My most favourite way of eating this pithe is with jhola gur
(liquid date palm jaggery) and freshly scraped coconut. look at the
way the air pockets in the pithe soak the liquid gur.)

Coming back to the recipe which is very simple and straight forward but getting them right is quite tricky. Here are a few pointers if you are planning to make them.

Rice flour: controlling the moisture for this pithe is of utmost importance, for which cooks always suggest using newly harvested rice as the starch is much more glutinous than older rice. Preferably pounded in the traditional wooden rice mill called 'Dhenki',  where soaked and semi-dried rice is pounded using the basic idea of the lever, load and effort. This is known as 'bheja chaler gura' (soaked rice flour) and results in softer and fluffier pithes.

Using our mixer grinder at home we can easily grind our own rice flour. For that wash some rice 3-4 times. Then soak for 2-3 hours. Drain the water and place them on a kitchen cloth to dry up overnight. In the morning pulse it in your mixer grinder in small batches. Make sure to run the mixer for short bursts of 30-45 seconds. Then open the lid and stir them before running it again. once done sieve it and run the bigger particles in the mixer again. You need to save this rice in the fridge or use it up as earliest as possible. 

Or one can soak sundried rice (Atop Chal) overnight and grind it to a smooth paste using very little water. I prefer this method.

Pan or Sawra or Chanch: Sawra / sora / chanch/ means mould or a specific pan with cavities made in it. they are either made of terracotta or cast iron. The idea behind such material is its high heat retention property which is very much important for making these pithes. Try to acquire one such pan which is easily available in Kolkata in the puja needs shops known as ‘Dashakrmma Bhandar’ around Poush Sankranti time (Early January).

In case of unavailability try to use a very small cast iron kadhai like the Appam Patra from Kerala.

 If you have got an earthenware pan then prep it by heating it on medium till burning hot. Place some salt in the small cavities and stir using a small spoon. Once the salt is burnt discard it and wipe the pan with some mustard oil.

 Heat: One needs to maintain the heat while making these pithes. I prefer to use a small makeshift woodfire Chula (oven) for these. If making on the gas stove make sure the pan is very hot before you pour the batter in it. keep the heat at maximum while cooking this pitha. Please see the video attached with the recipe down for better understanding.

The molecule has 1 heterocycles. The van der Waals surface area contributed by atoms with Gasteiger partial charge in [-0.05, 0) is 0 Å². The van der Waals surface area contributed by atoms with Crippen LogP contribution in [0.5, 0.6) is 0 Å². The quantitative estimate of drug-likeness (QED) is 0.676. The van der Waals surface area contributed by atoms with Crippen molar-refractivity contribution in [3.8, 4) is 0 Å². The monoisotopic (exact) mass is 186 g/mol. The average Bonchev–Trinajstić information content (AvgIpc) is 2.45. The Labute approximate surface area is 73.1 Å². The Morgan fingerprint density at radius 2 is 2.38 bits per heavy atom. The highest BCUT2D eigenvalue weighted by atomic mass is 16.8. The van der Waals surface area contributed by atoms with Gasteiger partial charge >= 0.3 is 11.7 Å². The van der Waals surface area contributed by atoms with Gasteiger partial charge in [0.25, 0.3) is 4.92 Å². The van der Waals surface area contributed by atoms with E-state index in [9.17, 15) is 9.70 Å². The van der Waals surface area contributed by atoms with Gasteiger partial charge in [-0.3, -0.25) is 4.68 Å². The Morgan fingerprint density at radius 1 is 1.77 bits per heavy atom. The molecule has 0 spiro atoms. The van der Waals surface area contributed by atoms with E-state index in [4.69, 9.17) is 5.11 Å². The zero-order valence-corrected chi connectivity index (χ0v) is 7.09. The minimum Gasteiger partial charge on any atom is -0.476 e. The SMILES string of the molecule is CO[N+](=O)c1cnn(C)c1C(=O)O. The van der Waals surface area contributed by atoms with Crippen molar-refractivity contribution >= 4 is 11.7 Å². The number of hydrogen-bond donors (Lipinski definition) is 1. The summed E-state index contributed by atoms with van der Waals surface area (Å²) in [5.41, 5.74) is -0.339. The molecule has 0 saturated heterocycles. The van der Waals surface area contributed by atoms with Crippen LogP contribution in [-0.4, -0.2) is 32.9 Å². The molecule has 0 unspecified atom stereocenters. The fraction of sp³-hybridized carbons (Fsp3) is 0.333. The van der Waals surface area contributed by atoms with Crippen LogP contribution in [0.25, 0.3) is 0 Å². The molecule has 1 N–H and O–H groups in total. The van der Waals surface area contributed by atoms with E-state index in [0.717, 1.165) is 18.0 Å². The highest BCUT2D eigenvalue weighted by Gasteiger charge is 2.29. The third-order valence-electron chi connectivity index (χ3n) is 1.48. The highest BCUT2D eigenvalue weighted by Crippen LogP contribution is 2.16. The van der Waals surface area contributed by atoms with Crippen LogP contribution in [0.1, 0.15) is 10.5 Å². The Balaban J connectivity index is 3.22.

Lid: find the best tight-fitting lid as trapping moisture inside the pot while cooking, is very important. Once the batter is poured immediately cover the pan to get nicely puffed up pithes.

 Now that all these difficult parts are discussed let's discuss the recipe and a few variations of this dish. 

 Chitoi pitha

Chitoi pitha with Spicy duck curry


Rice flour: 2 cups OR mix of parboiled and sundried rice washed and soaked in water for 4 hours. Then made into a smooth paste.

Salt: as per taste

Grated coconut (optional but suggested): ¼ cup

Hot water


Before you start making the pithe put the pan on fire to make it properly hot.

Mix everything together with a wooden spatula. The thickness of the batter would be like crepe batter. Slightly thick to cover the back of a spoon and flowy.

Cover and rest it for 30 minutes.

If using soaked rice, grind it to a fine paste before adjusting the water to make the batter.

Now if cooking on gas stove, use the biggest burner on high and pour the batter. Immediately cover with the lid. Cook for 2 minutes or till the pithe puff up with its signature hump in the middle. Take out and keep in a covered pan to keep it hot and moist.

After making 2-3 batches clean the holes with a mixture of mustard oil and water. I use a small piece of cloth for such a purpose.

                                      Here is a small video for easy understanding. 


This plain pithes taste good with freshly scraped coconut and liquid date palm jaggery (nolen gur) or any curry of your choice.


Dudh chitoi: You can soak these hot off the pan pithes in thickened sweetened milk. To make it boil 1.5 liters of full-fat milk on low for 20 minutes. Switch off and take it off the flame. Add some chopped Datepalm jaggery (khejur gurer patali) to it. mix and also add some freshly scraped coconut.

Take out the pithes from the sawra and directly place them in this warm milk. Rest for 2-3 hours for them to soak then serve.

Jhal Chitoi

Jhal Chitoi: Chitoi batter mixed with fresh herbs and chillies.

Just add finely chopped coriander greens, spring onions and chillies to it.

Follow the same method described above to cook them.